Bob Ellis of course takes offense with the Argus reporting reality, South Dakota's ban on embryonic stem cell research, and how that ban could affect our state's ability to attract top researchers in the stem cell research field. He attempts to read between the lines to figure out the Argus' ulterior motive because if he doesn't agree, it must be some liberal media conspiracy.
Ah, there's the pitch from the "objective" people at the Argus Leader.
Hey, South Dakota! These ignorant Bible-thumping rubes are going to scare off all the smart people! You know, the ones with all the MONEY!"
So now the ultimate purpose of the article starts to come together. Though there's no direct connection between this Sanford money and the embryonic stem cell research and South Dakota, maybe with Sanford himself as the "bridge" we can create an article to leverage support for getting rid of this "primitive, ignorant" ban on embryonic stem cell research here in South Dakota.
The elitists at the Argus Leader want to stir the ignorant masses to cry out to their legislators to get rid of this "superstition-based" law so that the light of human ingenuity can shine across our state and land...at the cost of innocent human life created in the image of God.
Exactly where is the smoke and mirrors? South Dakota wants to be a leader in medical research in large part because of T. Denny to the point where our re-named Sanford medical system has pledged to cure Type 1 diabetes of which a key to a possible cure is stem cells. Sanford then goes to where he can get that research performed and looks to fund it.
There is your direct connection to Sanford and South Dakota's Stem cell ban that Mr. Ellis doesn't see. Is the Argus therefore also wrong in mentioning in support of the end around that:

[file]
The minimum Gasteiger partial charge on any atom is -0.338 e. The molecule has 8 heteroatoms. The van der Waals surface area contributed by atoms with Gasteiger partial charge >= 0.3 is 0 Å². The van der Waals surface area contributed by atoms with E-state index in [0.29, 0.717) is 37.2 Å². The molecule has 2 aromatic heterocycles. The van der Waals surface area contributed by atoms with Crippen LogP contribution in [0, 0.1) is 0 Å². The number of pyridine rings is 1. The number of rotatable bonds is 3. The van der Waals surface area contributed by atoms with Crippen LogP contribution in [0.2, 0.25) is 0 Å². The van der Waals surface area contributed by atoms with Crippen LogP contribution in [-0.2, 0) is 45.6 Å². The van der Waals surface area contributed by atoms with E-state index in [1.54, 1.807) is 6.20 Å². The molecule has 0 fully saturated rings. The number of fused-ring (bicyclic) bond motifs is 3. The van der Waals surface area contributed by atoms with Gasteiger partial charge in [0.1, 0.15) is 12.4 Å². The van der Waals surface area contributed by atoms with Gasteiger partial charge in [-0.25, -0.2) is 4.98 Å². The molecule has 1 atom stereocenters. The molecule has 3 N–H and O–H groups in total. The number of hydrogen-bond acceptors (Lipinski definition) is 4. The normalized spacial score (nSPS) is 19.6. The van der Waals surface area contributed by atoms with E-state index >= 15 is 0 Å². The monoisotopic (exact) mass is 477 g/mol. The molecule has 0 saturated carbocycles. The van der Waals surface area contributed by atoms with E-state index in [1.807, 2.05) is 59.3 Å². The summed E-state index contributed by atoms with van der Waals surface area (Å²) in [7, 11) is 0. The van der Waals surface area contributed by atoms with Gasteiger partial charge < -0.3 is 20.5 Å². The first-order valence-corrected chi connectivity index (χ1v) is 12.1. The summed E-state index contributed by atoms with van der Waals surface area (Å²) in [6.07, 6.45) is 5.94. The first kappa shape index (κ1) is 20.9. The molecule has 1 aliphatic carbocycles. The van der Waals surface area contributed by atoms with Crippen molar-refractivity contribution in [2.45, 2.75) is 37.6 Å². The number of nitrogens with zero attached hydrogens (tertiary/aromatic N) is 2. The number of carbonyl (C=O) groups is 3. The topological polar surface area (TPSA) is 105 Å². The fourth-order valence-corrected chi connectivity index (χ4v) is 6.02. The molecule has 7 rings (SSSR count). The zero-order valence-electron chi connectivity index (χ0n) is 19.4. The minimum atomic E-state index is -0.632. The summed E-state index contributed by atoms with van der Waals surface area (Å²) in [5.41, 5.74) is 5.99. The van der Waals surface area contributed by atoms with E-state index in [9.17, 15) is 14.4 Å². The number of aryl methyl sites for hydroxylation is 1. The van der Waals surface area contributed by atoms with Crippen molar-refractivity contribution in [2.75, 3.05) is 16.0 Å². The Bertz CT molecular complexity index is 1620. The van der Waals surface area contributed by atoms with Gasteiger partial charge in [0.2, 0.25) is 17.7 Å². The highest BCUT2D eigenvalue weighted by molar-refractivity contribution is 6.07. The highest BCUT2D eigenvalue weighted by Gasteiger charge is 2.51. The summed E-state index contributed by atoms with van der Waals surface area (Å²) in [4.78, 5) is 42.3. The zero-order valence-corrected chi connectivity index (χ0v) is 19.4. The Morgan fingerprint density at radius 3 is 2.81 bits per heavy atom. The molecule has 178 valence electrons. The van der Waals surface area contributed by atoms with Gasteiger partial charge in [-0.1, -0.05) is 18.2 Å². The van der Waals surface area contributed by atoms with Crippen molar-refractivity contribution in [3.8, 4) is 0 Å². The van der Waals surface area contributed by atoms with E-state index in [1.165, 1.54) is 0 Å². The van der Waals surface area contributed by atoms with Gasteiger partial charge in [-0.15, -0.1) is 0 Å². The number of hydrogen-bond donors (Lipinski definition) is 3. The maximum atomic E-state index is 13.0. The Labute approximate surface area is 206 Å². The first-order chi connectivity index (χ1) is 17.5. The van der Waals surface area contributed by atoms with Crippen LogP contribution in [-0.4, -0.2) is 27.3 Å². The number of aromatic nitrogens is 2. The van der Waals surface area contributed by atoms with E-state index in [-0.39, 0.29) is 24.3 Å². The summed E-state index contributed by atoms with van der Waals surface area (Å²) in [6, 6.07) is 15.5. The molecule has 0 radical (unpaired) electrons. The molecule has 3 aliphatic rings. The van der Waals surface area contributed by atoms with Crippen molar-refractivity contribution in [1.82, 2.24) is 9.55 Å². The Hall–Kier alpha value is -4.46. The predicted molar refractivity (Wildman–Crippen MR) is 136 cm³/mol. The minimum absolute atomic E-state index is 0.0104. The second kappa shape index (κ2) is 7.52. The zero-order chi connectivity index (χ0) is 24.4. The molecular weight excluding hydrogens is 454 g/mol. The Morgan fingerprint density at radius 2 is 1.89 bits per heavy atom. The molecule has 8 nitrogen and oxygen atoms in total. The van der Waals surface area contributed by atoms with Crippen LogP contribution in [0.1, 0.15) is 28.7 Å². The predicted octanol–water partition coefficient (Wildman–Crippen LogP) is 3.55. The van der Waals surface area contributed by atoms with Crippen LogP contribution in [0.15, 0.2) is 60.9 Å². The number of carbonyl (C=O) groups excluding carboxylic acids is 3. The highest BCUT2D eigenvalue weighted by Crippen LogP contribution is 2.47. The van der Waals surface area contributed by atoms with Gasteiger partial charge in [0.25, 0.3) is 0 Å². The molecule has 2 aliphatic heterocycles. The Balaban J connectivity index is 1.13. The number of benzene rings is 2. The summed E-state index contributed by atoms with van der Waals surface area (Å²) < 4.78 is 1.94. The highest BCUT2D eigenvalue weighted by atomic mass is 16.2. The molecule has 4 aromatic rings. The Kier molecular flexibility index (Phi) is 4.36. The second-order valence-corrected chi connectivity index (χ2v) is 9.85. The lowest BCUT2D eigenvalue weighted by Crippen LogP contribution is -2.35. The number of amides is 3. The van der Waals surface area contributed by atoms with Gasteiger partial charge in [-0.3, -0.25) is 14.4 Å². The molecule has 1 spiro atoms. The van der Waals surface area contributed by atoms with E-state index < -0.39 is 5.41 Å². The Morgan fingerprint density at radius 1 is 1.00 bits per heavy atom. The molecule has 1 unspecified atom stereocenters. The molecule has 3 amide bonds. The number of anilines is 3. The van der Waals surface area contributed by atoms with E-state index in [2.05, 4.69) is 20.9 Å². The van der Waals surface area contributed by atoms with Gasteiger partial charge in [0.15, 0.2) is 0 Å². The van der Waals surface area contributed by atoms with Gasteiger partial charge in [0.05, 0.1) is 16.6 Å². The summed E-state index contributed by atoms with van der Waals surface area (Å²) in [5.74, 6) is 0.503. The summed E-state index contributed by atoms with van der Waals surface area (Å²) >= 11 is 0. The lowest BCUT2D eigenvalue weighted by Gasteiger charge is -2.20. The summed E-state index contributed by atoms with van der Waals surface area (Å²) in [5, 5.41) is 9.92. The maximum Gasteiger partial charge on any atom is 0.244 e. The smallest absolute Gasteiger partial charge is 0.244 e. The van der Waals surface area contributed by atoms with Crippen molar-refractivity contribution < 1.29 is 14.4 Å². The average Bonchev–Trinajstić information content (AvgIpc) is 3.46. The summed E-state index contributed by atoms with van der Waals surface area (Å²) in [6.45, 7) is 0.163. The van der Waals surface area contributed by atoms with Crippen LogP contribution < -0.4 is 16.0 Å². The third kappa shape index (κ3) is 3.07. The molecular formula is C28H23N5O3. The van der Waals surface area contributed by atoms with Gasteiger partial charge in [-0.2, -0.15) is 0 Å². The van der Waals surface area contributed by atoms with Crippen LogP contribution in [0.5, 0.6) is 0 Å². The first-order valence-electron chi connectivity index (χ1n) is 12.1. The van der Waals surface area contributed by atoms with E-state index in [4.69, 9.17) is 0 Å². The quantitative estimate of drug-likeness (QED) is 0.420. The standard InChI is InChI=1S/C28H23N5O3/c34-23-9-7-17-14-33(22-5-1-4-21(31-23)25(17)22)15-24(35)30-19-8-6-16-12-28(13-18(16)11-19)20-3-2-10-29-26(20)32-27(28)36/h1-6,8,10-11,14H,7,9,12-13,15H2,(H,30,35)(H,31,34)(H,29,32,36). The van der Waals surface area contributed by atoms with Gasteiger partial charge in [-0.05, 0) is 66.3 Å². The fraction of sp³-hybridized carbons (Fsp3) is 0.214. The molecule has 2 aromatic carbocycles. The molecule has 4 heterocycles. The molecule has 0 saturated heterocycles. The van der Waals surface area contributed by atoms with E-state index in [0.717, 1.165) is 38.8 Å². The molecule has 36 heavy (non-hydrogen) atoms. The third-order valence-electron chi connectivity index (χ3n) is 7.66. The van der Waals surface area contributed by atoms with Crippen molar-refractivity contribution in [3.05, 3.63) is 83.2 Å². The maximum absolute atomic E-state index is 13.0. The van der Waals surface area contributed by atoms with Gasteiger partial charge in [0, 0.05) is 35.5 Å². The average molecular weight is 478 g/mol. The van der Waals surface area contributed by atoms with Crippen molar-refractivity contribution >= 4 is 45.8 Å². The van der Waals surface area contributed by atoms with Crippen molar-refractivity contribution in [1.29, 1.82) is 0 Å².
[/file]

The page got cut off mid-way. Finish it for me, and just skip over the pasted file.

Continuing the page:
A. In California embryonic stem cell research is legal, In South Dakota it is not.
B. Right or wrong many top stem cell researchers believe that the most promise in the field is with embryonic stem cells and therefore would prefer to at least be able work with those cells if they want.
Using my Ohio math, A + B = researchers would go where they have access to all the tools they feel they need. In other words top scientists will bypass South Dakota's ban to work in other states. Not rocket science nor is it bias on the part of the Argus, it's reality.
Ellis then goes on to take exception with the research in general pointing out that adult stem cell research, has produced many more successes than their embryonic cousins but only presents part of the story.
There are already dozens of cures and therapies from adult stem cell research, including treatments for meningitis-related limb damage, retina regeneration, heart tissue regeneration, angina, diabetes, bone cancer, nerve regeneration, liver cancer, and leukemia.
Embryonic stem cell research, which involves the destruction of human embryos, has yet to produce a SINGLE success.
While everything he writes is true, it must be because it is almost word for word taken from Family Research Counsel's talking points, he fails to put those results into context. Ever since the Bush Administration banned using federal dollars to fund research using embryonic stem cells, much of the research being federally funded, has moved away from embryonic cells out of necessity meaning that the vast majority of research is done on adult cells.
Has that slowed or even prevented cures from being found? Maybe, we might never know, but when privately funded research is available that allows research using embryonic cells, you would expect scientists to flock to it.
All decisions have consequences, so when South Dakotan's decided they do not want embryonic stem cell research being performed in our state why do some of us still act surprised when faced with the possible loss of jobs because of it? Are we "Bible thumping rubes"? I guess that depends on your perspective.